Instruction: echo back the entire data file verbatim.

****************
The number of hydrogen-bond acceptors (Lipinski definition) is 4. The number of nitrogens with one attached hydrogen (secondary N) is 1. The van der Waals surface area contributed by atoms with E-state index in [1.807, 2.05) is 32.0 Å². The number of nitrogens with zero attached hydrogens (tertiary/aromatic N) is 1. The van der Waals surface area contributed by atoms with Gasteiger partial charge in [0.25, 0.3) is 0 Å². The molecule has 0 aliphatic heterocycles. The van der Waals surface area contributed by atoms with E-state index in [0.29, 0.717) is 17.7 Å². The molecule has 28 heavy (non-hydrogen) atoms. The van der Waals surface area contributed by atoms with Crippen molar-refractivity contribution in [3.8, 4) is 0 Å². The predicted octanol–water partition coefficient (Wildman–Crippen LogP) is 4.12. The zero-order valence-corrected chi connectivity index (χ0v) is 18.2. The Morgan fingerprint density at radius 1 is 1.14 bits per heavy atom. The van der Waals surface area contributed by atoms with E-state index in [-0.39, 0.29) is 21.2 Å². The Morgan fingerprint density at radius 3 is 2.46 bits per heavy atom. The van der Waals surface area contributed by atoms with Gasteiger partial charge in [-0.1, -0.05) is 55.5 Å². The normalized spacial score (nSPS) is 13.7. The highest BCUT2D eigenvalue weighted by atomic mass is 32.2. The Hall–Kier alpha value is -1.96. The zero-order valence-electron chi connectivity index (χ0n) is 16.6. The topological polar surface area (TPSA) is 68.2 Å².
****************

The number of hydrogen-bond acceptors (Lipinski definition) is 4. The number of nitrogens with one attached hydrogen (secondary N) is 1. The van der Waals surface area contributed by atoms with E-state index in [1.807, 2.05) is 32.0 Å². The number of nitrogens with zero attached hydrogens (tertiary/aromatic N) is 1. The van der Waals surface area contributed by atoms with Gasteiger partial charge in [0.25, 0.3) is 0 Å². The molecule has 0 aliphatic heterocycles. The van der Waals surface area contributed by atoms with E-state index in [0.29, 0.717) is 17.7 Å². The molecule has 28 heavy (non-hydrogen) atoms. The van der Waals surface area contributed by atoms with Crippen molar-refractivity contribution in [3.8, 4) is 0 Å². The predicted octanol–water partition coefficient (Wildman–Crippen LogP) is 4.12. The zero-order valence-corrected chi connectivity index (χ0v) is 18.2. The Morgan fingerprint density at radius 1 is 1.14 bits per heavy atom. The van der Waals surface area contributed by atoms with E-state index in [-0.39, 0.29) is 21.2 Å². The Morgan fingerprint density at radius 3 is 2.46 bits per heavy atom. The van der Waals surface area contributed by atoms with Gasteiger partial charge in [-0.1, -0.05) is 55.5 Å². The normalized spacial score (nSPS) is 13.7. The highest BCUT2D eigenvalue weighted by atomic mass is 32.2. The Hall–Kier alpha value is -1.96. The zero-order valence-electron chi connectivity index (χ0n) is 16.6. The topological polar surface area (TPSA) is 68.2 Å².